Vietnam accuses Facebook of violating new cybersecurity law
- The controversial law, which came into effect on January 1, requires internet companies to remove ‘toxic content’ and hand over user data
Facebook was defending itself on Wednesday against allegations that it allows illegal content in violation of Vietnam’s new cybersecurity law.
The social media giant said it had restricted such content and is in discussions with the government. “We have a clear process for governments to report illegal content to us, and we review all those requests against our terms of service and local law,” it said in a statement. “We are transparent about the content restrictions we make in accordance with local law.”
The comments came in response to Vietnamese state media reports that the Ministry of Information and Communication had complained about Facebook allowing users to upload slanderous content and anti-government comments.
This would be in violation of a controversial new law, which came into effect on January 1, that requires internet companies to remove “toxic content” and hand over user data when requested to do so by the authorities.
It also states that service providers such as Google and Facebook operating in the one-party state should store user data locally, which has sparked fears of data and privacy breaches and cybersecurity threats.
Facebook has found itself caught between such local requirements that restrict political dissent and its identity as a US company that says it strives to give “free expression maximum possible range.”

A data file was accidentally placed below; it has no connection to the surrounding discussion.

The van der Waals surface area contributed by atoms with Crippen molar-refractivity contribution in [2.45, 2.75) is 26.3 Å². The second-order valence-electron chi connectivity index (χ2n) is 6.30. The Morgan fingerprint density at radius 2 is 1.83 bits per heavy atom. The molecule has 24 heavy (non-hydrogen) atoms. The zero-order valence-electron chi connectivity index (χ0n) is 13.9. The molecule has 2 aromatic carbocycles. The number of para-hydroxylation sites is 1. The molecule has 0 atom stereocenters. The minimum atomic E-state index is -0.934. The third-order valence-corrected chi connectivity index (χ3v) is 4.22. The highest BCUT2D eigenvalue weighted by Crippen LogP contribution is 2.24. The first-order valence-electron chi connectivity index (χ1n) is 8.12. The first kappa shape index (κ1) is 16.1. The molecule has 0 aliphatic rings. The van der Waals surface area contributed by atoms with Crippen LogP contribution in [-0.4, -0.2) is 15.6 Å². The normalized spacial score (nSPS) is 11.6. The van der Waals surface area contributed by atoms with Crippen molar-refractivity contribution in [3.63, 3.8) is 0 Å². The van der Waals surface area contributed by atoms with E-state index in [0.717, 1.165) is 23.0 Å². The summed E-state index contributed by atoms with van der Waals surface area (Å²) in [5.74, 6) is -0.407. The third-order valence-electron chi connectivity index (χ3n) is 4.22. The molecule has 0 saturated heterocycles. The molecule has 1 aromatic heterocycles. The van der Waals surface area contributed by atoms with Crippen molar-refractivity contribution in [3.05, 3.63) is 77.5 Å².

State broadcaster Vietnam Television reported on Wednesday that Facebook failed to take down pages allegedly calling for anti-government activities, citing requests from the Information and Communications Ministry.
The ministry sent several letters and emails requesting the removals, according to the report, but Facebook “delayed and even failed to remove information, claiming the information did not violate community standards,” VTV reported.
Vietnam also accused the company of hosting advertisements for “illegal products” including counterfeit money, fake goods, weapons and firecrackers, the report added.
The ministry could not be reached for comment Wednesday.
Social media is a crucial platform for activists in communist Vietnam, where all independent press and public protests are banned.
Facebook is by far the most popular tool for activists, though several have complained to AFP in recent months that posts have disappeared and accounts been blocked.
Unlike in China, social media and instant messaging services like WhatsApp are not banned, and analysts say the cybersecurity law is a means to control online expression without banning services – a move that would likely cause widespread outcry.
There are more than 53 million Facebook users in Vietnam – over half of the population – many of whom use the site as a crucial platform for business and commerce.
Additional reporting by Agence France-Presse